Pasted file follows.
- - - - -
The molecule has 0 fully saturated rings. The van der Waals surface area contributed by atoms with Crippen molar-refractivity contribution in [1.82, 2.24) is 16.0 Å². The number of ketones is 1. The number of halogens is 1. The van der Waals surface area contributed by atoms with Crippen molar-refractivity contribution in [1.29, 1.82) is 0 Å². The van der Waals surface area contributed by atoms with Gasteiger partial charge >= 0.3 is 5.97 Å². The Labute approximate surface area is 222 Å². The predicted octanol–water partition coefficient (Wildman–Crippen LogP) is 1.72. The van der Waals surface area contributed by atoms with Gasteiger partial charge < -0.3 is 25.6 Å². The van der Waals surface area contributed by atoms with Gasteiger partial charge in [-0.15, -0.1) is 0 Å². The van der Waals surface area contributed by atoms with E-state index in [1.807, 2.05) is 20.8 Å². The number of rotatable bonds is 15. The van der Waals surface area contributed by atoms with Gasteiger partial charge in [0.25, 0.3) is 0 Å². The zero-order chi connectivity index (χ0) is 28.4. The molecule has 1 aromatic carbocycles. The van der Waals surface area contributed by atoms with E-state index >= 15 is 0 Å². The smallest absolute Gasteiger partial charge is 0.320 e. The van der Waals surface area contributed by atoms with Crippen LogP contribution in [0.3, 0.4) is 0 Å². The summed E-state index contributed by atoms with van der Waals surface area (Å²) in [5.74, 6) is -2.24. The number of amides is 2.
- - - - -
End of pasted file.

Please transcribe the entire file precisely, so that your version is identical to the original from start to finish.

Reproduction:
The molecule has 0 fully saturated rings. The van der Waals surface area contributed by atoms with Crippen molar-refractivity contribution in [1.82, 2.24) is 16.0 Å². The number of ketones is 1. The number of halogens is 1. The van der Waals surface area contributed by atoms with Crippen molar-refractivity contribution in [1.29, 1.82) is 0 Å². The van der Waals surface area contributed by atoms with Gasteiger partial charge >= 0.3 is 5.97 Å². The Labute approximate surface area is 222 Å². The predicted octanol–water partition coefficient (Wildman–Crippen LogP) is 1.72. The van der Waals surface area contributed by atoms with Gasteiger partial charge < -0.3 is 25.6 Å². The van der Waals surface area contributed by atoms with Gasteiger partial charge in [-0.15, -0.1) is 0 Å². The van der Waals surface area contributed by atoms with E-state index in [1.807, 2.05) is 20.8 Å². The number of rotatable bonds is 15. The van der Waals surface area contributed by atoms with Gasteiger partial charge in [0.25, 0.3) is 0 Å². The zero-order chi connectivity index (χ0) is 28.4. The molecule has 1 aromatic carbocycles. The van der Waals surface area contributed by atoms with E-state index >= 15 is 0 Å². The smallest absolute Gasteiger partial charge is 0.320 e. The van der Waals surface area contributed by atoms with Crippen LogP contribution in [0.3, 0.4) is 0 Å². The summed E-state index contributed by atoms with van der Waals surface area (Å²) in [5.74, 6) is -2.24. The number of amides is 2.